Judicial diversion is a procedure by which a first-time offender who pleads guilty or is found guilty of a diversion eligible offense may still avoid the criminal conviction after complying with certain conditions during a probationary period, after which the charge is effectively dismissed if the conditions are met. Whether to grant judicial diversion to a diversion eligible offender is within the discretion of the sentencing court. In the recent Tennessee case of State v. Guilliams, E2013-0145-CCA-R3-CD (Tenn.Crim.App. 7-2-2014), the Court of Criminal Appeals affirmed the denial of judicial diversion to an offender who may have offended the sentencing court with a tattoo the court believed to resemble "the head of the devil."
In the Guilliams case, the twenty-year old Defendant pled guilty to attempted aggravated assault arising out of an incident where he was accused of raping a fourteen-year old girl who was attending a party at the Defendant's residence.
The sentencing court questioned the Defendant about a tattoo which was reported to be on the Defendant's stomach, which had been characterized as "satanic." The Defendant denied that the tattoo was satanic, and said he thought it was Wiccan or Pagan. Upon order by the sentencing court, the Defendant reluctantly displayed the tattoo, which apparently looked to the sentencing court like "the head of the devil." The Defendant claimed to be an atheist. After a dialogue in which the sentencing court appeared to equate the Wiccan religion with satanism, the sentencing court denied judicial diversion, also noting the egregious nature and circumstances of the offense. The sentencing court's order additionally concluded that atheists believe in Satan.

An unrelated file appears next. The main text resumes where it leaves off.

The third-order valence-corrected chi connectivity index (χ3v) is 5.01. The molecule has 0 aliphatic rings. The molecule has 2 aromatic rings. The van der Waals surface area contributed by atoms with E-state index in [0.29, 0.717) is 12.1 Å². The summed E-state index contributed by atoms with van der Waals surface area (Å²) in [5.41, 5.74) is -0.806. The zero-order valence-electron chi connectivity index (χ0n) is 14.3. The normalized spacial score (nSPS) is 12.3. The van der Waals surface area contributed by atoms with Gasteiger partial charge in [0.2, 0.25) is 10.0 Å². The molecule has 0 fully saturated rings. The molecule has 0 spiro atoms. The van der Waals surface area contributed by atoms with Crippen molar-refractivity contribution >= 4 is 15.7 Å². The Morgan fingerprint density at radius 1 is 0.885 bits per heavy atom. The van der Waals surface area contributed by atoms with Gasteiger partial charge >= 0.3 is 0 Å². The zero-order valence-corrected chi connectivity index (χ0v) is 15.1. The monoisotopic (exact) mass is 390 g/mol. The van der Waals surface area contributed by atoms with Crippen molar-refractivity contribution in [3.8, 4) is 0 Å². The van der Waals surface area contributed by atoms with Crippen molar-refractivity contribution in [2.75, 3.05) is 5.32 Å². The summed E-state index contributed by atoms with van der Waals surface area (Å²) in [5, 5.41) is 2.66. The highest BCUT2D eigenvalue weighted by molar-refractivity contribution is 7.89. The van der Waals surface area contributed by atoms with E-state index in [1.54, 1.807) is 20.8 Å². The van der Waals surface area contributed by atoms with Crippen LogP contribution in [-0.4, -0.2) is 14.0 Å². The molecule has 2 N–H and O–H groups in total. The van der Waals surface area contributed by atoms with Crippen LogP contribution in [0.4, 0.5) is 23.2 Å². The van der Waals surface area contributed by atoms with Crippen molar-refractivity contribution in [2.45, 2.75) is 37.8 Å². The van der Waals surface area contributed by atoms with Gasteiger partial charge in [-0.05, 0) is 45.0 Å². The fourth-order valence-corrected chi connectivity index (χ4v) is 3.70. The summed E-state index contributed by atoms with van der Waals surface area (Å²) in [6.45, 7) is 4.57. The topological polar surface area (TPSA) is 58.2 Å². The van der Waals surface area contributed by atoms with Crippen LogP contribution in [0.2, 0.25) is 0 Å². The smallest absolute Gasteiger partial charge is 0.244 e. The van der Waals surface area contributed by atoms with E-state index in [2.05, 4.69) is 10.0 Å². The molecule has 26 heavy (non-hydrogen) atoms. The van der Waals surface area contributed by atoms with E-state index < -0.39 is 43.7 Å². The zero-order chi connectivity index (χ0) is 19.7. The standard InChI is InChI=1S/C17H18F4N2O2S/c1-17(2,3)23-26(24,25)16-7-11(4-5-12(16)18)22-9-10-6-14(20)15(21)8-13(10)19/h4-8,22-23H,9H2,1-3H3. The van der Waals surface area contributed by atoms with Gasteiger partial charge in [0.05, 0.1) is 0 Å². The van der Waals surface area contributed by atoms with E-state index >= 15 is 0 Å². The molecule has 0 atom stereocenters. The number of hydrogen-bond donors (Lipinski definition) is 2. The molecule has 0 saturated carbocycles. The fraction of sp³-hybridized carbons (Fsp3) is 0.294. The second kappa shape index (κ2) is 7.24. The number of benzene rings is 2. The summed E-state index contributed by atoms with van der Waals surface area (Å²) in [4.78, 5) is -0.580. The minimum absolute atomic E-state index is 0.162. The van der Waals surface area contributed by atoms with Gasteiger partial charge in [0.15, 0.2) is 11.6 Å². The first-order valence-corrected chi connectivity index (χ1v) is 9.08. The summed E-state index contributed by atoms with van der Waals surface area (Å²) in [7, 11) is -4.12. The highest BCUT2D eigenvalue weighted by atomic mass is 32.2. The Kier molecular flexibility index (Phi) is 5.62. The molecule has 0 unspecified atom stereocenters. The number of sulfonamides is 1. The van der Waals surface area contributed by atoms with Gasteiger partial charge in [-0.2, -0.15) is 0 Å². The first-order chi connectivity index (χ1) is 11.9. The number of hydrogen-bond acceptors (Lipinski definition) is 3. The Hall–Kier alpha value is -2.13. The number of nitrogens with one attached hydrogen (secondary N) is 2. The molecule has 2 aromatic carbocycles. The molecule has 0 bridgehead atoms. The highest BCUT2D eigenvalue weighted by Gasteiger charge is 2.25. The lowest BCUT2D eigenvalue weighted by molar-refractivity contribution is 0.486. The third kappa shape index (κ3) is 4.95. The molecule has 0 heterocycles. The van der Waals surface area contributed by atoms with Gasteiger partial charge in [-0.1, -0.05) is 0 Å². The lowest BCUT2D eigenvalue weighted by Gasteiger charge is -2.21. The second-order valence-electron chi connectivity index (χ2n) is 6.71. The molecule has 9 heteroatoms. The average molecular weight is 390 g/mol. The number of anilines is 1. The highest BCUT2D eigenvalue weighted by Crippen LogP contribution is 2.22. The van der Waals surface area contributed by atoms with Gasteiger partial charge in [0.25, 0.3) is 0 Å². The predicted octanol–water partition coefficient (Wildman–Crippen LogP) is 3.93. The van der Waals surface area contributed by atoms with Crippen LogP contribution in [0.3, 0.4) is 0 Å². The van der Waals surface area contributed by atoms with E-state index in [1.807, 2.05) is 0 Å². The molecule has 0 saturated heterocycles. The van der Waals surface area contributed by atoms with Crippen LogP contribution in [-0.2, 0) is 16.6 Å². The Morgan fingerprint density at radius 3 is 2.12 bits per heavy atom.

On direct appeal of the denial of diversion, the Court of Criminal Appeals found that the sentencing court erred in its remarks about the religious nature of the tattoo. However, the Court also agreed that the nature and circumstances of the offense merited the denial of judicial diversion, and so affirmed the ruling.
For more information regarding judicial diversion, contact Hindman & Associates.